Cat Power's second collection of cover songs for dreary days (2000's The Covers Record
was the first), the ever-mysterious Chan Marshall is joined here by her newish cohorts, the Dirty Delta Blues Band. Her backing band here eschews big production and string arrangements in favor of a more skeletal, bluesy, and languid approach. Her voice, of course, remains extraordinary--sent from the heavens and perfectly marred by cigarettes. Marshall takes the usual liberties with melody, as on opener "New York," made popular by Ol' Blue Eyes himself (who wouldn't recognize this were it not for the lyrics). "Ramblin (Wo)man" is fairly true to Hank Williams's original, despite the extra syllable, and is wonderfully suited for Marshall's voice. The Highwaymen's "Silver Stallion" may be the finest track on the album, with Marshall and an acoustic slide guitar taking the lead, accompanied by some distant, ambient guitar work. James Brown's "Lost Someone" is also quite nice, an opportunity to explore the many dynamics of that aforementioned ethereal voice. Jukebox
closes with three appropriate covers of other artists often mentioned in Cat Power reviews: Billie Holiday's "Can't Explain;" "Woman Left Lonely," popularized by Janis Joplin; and Joni Mitchell's "Blue." This record's solid, but when that next batch of originals comes around, one can only hope for some of the exuberant risk-taking that made previous outings so stellar. --Jason Pace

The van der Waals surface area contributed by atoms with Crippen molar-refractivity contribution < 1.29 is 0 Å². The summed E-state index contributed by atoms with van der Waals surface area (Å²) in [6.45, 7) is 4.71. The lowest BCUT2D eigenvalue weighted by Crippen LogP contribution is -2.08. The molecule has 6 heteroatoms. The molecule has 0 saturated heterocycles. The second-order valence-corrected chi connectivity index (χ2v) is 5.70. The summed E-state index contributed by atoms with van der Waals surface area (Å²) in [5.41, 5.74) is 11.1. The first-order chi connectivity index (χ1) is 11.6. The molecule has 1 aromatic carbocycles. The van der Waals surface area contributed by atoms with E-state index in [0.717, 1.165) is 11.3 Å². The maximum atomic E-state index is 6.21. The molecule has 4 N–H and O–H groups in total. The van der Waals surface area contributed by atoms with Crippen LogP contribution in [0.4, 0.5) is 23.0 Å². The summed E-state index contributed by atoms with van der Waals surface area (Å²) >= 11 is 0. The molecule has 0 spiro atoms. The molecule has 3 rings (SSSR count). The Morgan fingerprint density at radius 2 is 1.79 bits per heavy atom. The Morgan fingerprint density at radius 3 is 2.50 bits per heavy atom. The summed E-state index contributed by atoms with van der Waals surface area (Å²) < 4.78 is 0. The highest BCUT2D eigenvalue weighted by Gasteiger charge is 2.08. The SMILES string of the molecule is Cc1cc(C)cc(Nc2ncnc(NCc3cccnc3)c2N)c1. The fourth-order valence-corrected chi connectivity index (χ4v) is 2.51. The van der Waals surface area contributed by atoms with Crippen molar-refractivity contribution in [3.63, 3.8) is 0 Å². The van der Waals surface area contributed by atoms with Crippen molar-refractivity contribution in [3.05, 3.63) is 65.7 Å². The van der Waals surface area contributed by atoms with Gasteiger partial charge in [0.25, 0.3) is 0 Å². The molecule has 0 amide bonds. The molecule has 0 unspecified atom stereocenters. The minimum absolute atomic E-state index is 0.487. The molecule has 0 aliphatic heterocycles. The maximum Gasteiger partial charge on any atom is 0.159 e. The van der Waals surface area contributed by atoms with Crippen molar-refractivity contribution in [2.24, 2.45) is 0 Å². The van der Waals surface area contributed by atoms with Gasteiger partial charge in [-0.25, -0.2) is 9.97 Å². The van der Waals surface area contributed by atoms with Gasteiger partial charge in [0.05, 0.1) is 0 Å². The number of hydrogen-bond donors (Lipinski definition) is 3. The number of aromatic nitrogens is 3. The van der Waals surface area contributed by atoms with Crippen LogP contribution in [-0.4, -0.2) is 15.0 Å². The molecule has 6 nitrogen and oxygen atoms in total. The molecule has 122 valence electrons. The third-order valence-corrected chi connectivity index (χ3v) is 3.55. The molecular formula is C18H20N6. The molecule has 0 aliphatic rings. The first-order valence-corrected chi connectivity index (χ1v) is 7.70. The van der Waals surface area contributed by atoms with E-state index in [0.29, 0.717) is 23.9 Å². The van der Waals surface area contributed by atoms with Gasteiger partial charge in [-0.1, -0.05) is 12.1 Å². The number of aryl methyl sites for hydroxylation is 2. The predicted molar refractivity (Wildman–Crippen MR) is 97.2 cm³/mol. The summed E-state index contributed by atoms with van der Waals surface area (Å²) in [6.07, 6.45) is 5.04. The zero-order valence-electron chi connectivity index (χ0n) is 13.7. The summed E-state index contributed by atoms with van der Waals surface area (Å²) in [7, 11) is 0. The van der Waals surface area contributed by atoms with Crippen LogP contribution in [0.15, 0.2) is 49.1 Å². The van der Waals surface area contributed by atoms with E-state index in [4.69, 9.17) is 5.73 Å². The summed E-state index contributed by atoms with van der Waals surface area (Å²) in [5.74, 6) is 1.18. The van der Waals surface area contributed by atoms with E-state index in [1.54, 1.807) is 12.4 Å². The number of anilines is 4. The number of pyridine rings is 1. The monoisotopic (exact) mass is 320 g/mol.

2008 release from this critically acclaimed singer/songwriter, her second album of cover versions. Jukebox is Cat's tribute to the great vocalists who've influenced and inspired her over the years. This album finds Cat backed by Dirty Delta Blues (Judah Bauer, Gregg Foreman, Jim White, Erik Papparazzi). Guest appearances: Spooner Oldham (Neil Young, Janis Joplin, Bob Dylan), Larry McDonald (Toots & The Maytals, Taj Mahal), Teenie Hodges (Al Green, Memphis Rhythm Band), and Matt Sweeney (Chavez, Will Oldham). 12 tracks including 'New York', 'Lord, Help The Poor And Needy' and more.